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Attending court-appointed Alcoholics Anonymous

On Behalf of | May 14, 2023 | Dui/dwai |

People convicted of driving under the influence or another related alcohol-related offense in Colorado may be sentenced to attend Alcoholics Anonymous meetings. The judge may not make this a part of your sentence, and instead, they will likely assign you to see a court-appointed official who will order you to attend the meetings. If you have not been through the process before, it is natural to wonder what will occur.

Meeting with court-appointed representative

The judge finding you guilty of an alcohol-related offense will tell you which court-appointed representative will be assigned to your case. Usually, this person will be a probation officer, counselor, or caseworker. They will give you a test and determine the number of Alcoholics Anonymous meetings you must attend. Sometimes, they may decide you do not need to attend meetings.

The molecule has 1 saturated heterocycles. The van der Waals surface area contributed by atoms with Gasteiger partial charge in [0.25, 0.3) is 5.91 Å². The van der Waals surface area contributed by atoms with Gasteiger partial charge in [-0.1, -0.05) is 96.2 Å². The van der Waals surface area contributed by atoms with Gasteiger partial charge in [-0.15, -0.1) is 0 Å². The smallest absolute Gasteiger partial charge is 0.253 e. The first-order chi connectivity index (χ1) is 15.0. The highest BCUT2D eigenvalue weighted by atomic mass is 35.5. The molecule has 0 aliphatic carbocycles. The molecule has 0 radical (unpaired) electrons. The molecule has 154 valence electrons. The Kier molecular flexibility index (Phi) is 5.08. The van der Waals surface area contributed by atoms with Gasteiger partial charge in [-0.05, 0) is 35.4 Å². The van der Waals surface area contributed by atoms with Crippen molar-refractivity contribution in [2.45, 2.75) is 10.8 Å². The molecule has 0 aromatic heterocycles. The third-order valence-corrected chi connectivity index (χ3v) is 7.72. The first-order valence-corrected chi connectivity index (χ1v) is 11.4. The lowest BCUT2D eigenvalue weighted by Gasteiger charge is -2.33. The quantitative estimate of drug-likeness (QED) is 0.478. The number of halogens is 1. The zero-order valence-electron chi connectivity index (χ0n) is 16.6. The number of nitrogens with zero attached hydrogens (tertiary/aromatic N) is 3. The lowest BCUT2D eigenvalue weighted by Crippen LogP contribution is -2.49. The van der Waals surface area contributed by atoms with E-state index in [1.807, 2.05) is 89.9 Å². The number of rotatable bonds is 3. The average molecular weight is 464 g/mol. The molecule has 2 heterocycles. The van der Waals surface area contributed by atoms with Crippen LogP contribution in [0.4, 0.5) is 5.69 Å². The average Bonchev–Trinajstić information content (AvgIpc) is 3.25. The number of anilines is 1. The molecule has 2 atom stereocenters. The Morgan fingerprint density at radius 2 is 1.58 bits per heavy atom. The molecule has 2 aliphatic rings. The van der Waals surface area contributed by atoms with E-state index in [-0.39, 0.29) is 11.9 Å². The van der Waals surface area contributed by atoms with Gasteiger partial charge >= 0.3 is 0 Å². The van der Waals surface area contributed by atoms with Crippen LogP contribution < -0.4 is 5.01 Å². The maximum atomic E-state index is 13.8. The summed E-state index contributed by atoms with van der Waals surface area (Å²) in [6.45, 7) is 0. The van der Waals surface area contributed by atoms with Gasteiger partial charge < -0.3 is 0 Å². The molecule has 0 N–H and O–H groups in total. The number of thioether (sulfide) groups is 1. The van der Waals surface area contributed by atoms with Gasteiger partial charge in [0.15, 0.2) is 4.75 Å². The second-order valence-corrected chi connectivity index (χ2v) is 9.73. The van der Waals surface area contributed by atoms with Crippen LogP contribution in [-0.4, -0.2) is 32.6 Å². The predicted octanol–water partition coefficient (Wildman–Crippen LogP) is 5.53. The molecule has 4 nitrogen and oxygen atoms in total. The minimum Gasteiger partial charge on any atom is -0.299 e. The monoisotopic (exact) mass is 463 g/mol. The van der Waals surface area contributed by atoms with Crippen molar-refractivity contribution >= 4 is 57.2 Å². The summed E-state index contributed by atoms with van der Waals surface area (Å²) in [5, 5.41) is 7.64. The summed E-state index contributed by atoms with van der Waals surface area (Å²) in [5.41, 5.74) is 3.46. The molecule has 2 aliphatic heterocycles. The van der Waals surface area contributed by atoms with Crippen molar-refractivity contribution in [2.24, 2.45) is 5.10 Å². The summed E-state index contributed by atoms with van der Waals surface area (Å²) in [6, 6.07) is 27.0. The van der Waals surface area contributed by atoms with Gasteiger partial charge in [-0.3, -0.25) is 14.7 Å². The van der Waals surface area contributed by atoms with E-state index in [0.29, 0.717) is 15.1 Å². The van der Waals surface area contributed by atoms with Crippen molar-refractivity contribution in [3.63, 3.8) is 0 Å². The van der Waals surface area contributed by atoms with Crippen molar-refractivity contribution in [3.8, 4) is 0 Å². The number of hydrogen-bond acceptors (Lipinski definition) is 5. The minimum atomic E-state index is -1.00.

Find meetings to attend

The counselor may give you a list of meetings near you. If you have problems getting to meetings, you can do them online. If you choose to find a different meeting to attend, ensure they sign the court form the counselor will give you.

Attend meetings

You are responsible for going to the meeting assigned because of your DUI or related offense and getting someone to sign your form. You will not be required to say anything during the session.

Return to the court-appointed official

When you have attended the required meetings, set up an appointment with your court-appointed official again, they will sign off on your paperwork. Remember that you may have other tasks to complete, such as performing an assigned number of community service hours.

Some counselors assign Alcoholics Anonymous meetings as part of your punitive punishment for an alcohol-related offense. Attend the meetings to take care of this obligation.

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